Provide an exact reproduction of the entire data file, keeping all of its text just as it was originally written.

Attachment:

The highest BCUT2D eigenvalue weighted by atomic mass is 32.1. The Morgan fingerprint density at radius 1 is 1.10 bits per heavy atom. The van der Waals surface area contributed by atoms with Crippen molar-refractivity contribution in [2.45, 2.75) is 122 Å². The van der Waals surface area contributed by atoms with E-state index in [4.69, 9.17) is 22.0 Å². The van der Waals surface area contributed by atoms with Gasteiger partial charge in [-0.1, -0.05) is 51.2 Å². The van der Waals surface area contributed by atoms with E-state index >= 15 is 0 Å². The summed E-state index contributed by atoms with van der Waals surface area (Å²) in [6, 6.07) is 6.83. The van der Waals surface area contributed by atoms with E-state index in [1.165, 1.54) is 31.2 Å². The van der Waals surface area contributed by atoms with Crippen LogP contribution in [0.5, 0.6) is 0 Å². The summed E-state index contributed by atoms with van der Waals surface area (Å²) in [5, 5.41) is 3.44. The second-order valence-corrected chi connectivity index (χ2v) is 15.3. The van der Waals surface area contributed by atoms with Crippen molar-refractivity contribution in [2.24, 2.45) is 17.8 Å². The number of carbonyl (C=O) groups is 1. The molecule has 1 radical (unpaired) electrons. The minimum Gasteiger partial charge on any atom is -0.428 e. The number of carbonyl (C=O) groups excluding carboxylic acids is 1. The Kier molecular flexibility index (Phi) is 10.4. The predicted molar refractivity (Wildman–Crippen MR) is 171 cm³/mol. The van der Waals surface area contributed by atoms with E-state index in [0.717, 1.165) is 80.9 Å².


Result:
The highest BCUT2D eigenvalue weighted by atomic mass is 32.1. The Morgan fingerprint density at radius 1 is 1.10 bits per heavy atom. The van der Waals surface area contributed by atoms with Crippen molar-refractivity contribution in [2.45, 2.75) is 122 Å². The van der Waals surface area contributed by atoms with E-state index in [4.69, 9.17) is 22.0 Å². The van der Waals surface area contributed by atoms with Gasteiger partial charge in [-0.1, -0.05) is 51.2 Å². The van der Waals surface area contributed by atoms with E-state index >= 15 is 0 Å². The summed E-state index contributed by atoms with van der Waals surface area (Å²) in [6, 6.07) is 6.83. The van der Waals surface area contributed by atoms with E-state index in [1.165, 1.54) is 31.2 Å². The van der Waals surface area contributed by atoms with Crippen LogP contribution in [0.5, 0.6) is 0 Å². The summed E-state index contributed by atoms with van der Waals surface area (Å²) in [5, 5.41) is 3.44. The second-order valence-corrected chi connectivity index (χ2v) is 15.3. The van der Waals surface area contributed by atoms with Crippen molar-refractivity contribution in [2.24, 2.45) is 17.8 Å². The number of carbonyl (C=O) groups is 1. The molecule has 1 radical (unpaired) electrons. The minimum Gasteiger partial charge on any atom is -0.428 e. The number of carbonyl (C=O) groups excluding carboxylic acids is 1. The Kier molecular flexibility index (Phi) is 10.4. The predicted molar refractivity (Wildman–Crippen MR) is 171 cm³/mol. The van der Waals surface area contributed by atoms with E-state index in [0.717, 1.165) is 80.9 Å².